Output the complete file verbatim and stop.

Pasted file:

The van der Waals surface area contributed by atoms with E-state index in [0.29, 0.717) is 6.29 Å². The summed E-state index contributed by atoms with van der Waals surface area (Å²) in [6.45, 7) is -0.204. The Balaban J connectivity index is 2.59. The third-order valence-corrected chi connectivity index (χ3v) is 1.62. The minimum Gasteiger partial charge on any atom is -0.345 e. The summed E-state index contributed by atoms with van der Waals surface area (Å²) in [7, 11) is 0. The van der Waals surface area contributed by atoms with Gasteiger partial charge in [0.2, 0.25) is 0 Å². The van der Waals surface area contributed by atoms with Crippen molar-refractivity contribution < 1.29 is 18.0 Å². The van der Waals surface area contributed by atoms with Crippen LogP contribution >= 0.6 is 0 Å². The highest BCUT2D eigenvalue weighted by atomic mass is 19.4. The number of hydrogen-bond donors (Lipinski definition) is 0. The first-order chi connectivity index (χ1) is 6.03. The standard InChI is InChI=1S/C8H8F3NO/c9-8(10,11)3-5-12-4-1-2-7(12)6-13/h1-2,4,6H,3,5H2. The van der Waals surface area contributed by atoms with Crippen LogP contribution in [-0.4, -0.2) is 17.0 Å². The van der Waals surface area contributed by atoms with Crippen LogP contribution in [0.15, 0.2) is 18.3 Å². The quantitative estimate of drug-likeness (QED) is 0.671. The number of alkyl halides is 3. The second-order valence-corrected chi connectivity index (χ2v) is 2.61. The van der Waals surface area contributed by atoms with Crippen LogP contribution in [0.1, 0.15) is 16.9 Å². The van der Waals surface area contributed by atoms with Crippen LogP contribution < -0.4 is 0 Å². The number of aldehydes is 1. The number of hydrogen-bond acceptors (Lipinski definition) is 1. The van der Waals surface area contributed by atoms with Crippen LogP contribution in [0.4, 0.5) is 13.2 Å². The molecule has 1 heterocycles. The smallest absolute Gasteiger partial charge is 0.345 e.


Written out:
The van der Waals surface area contributed by atoms with E-state index in [0.29, 0.717) is 6.29 Å². The summed E-state index contributed by atoms with van der Waals surface area (Å²) in [6.45, 7) is -0.204. The Balaban J connectivity index is 2.59. The third-order valence-corrected chi connectivity index (χ3v) is 1.62. The minimum Gasteiger partial charge on any atom is -0.345 e. The summed E-state index contributed by atoms with van der Waals surface area (Å²) in [7, 11) is 0. The van der Waals surface area contributed by atoms with Gasteiger partial charge in [0.2, 0.25) is 0 Å². The van der Waals surface area contributed by atoms with Crippen molar-refractivity contribution < 1.29 is 18.0 Å². The van der Waals surface area contributed by atoms with Crippen LogP contribution >= 0.6 is 0 Å². The highest BCUT2D eigenvalue weighted by atomic mass is 19.4. The number of hydrogen-bond donors (Lipinski definition) is 0. The first-order chi connectivity index (χ1) is 6.03. The standard InChI is InChI=1S/C8H8F3NO/c9-8(10,11)3-5-12-4-1-2-7(12)6-13/h1-2,4,6H,3,5H2. The van der Waals surface area contributed by atoms with Crippen LogP contribution in [-0.4, -0.2) is 17.0 Å². The van der Waals surface area contributed by atoms with Crippen LogP contribution in [0.15, 0.2) is 18.3 Å². The quantitative estimate of drug-likeness (QED) is 0.671. The number of alkyl halides is 3. The second-order valence-corrected chi connectivity index (χ2v) is 2.61. The van der Waals surface area contributed by atoms with Crippen LogP contribution in [0.1, 0.15) is 16.9 Å². The van der Waals surface area contributed by atoms with Crippen LogP contribution < -0.4 is 0 Å². The number of aldehydes is 1. The number of hydrogen-bond acceptors (Lipinski definition) is 1. The van der Waals surface area contributed by atoms with Crippen LogP contribution in [0.4, 0.5) is 13.2 Å². The molecule has 1 heterocycles. The smallest absolute Gasteiger partial charge is 0.345 e.